The ceremony we are participating in this morning is notable for several reasons.
It is notable because the National Endowment for Democracy's 1998 Democracy Award is a significant honor. When it was awarded to Wang Dan in February, he could not accept it because he was championing democratic freedoms from a prison cell in China.
It is notable because Members of Congress, at the U.S. Capitol, are officially recognizing Wang Dan as a legitimate heir of our country's founders. Wang Dan truly has embraced the legacy of democratic freedoms which has made our country great.
It is notable because it demonstrates that while out of prison, Wang Dan is not free to speak in China, but is in exile in the United States.
As we welcome Wang Dan to the Capitol, we must remember that his release from prison is not evidence of democratic reform in China. If the Chinese government was truly freeing its prisoners of conscience, Mr. Wang and other dissidents would be allowed to speak freely in China about political reform.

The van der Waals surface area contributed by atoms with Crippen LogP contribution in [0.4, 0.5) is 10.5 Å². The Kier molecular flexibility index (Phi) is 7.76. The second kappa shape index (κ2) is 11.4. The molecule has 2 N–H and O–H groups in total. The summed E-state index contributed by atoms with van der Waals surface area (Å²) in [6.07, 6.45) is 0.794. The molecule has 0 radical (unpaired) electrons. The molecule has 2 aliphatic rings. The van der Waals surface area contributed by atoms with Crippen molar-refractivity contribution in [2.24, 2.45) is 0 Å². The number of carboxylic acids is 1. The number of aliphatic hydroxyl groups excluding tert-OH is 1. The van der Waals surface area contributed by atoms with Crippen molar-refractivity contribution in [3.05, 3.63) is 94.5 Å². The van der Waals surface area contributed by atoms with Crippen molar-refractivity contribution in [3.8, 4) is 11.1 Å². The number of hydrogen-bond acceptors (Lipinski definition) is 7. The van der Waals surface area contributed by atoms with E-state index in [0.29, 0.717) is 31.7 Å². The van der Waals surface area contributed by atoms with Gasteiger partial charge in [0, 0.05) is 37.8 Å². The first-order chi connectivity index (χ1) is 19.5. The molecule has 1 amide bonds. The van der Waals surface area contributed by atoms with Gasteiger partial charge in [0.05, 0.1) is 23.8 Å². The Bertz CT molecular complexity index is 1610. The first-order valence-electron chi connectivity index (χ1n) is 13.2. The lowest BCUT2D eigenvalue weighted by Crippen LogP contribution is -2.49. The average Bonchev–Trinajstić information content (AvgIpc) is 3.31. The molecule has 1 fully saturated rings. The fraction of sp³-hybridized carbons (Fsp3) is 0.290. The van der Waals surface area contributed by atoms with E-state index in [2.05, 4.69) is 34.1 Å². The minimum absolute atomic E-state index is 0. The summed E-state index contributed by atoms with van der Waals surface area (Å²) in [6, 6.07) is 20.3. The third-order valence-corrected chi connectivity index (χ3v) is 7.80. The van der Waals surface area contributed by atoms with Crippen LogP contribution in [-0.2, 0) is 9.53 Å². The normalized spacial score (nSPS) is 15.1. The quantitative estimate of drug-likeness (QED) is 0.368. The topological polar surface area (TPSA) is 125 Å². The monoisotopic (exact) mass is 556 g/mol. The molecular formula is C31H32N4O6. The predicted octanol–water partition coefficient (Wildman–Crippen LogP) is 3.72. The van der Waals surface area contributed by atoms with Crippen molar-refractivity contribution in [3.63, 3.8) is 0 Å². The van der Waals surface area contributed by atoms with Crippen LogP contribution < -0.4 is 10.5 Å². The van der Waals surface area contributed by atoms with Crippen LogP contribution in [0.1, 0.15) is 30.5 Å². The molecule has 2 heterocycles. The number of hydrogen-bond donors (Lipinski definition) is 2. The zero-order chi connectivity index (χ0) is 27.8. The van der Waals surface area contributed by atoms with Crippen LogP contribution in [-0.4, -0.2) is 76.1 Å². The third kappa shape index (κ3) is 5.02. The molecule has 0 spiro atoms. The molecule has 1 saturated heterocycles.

The truth is that the Chinese government is attempting to marginalize the voices of freedom by sending them into exile. The U.S. must not be a party to this marginalization. My thanks to NED and my distinguished colleagues for their leadership in highlighting Wang Dan's contributions today.
Let us hope that the Clinton Administration will join Congress in acknowledging Wang Dan's courage, dedication, and commitment to our democratic ideals. We must call upon the Clinton Administration to embrace China's brave champions of democracy just as we embraced the Havels, Walesas, Mandelas, Sakharovs, and others, and send a message about American values to their homelands.
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